TRAINING--Why Does This Sport We Love So Much Stress Us, Worry Us, Even Scare Us?

by Andrea Monsarrat Waldo, psychotherapist and award-winning rider

We All Possess A “Lizard Brain” and a “Rational Brain.” We Need to Tame our “Lizard Brain” to Unlock Our Riding Potential. Here Are StressLess Techniques for Conquering Fear, Improving Performance and Finding Focused Calm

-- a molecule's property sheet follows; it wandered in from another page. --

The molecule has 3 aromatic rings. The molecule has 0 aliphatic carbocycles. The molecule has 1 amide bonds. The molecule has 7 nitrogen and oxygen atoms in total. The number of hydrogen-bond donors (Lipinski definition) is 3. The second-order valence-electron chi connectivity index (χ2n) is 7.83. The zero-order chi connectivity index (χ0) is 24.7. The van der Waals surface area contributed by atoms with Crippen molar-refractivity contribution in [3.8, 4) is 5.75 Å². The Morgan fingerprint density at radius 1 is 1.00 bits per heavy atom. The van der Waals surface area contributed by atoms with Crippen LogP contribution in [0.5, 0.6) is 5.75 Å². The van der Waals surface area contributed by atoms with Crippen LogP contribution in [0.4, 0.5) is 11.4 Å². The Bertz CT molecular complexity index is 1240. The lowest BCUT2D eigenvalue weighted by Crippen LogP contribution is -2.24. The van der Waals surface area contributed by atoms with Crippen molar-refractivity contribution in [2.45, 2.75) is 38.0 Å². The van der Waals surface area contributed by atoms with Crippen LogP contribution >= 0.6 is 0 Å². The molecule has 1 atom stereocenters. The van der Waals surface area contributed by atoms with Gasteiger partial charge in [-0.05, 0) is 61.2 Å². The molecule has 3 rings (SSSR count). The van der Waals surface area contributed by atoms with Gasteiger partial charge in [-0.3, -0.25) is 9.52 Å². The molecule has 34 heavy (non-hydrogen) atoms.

Recovering from the Big One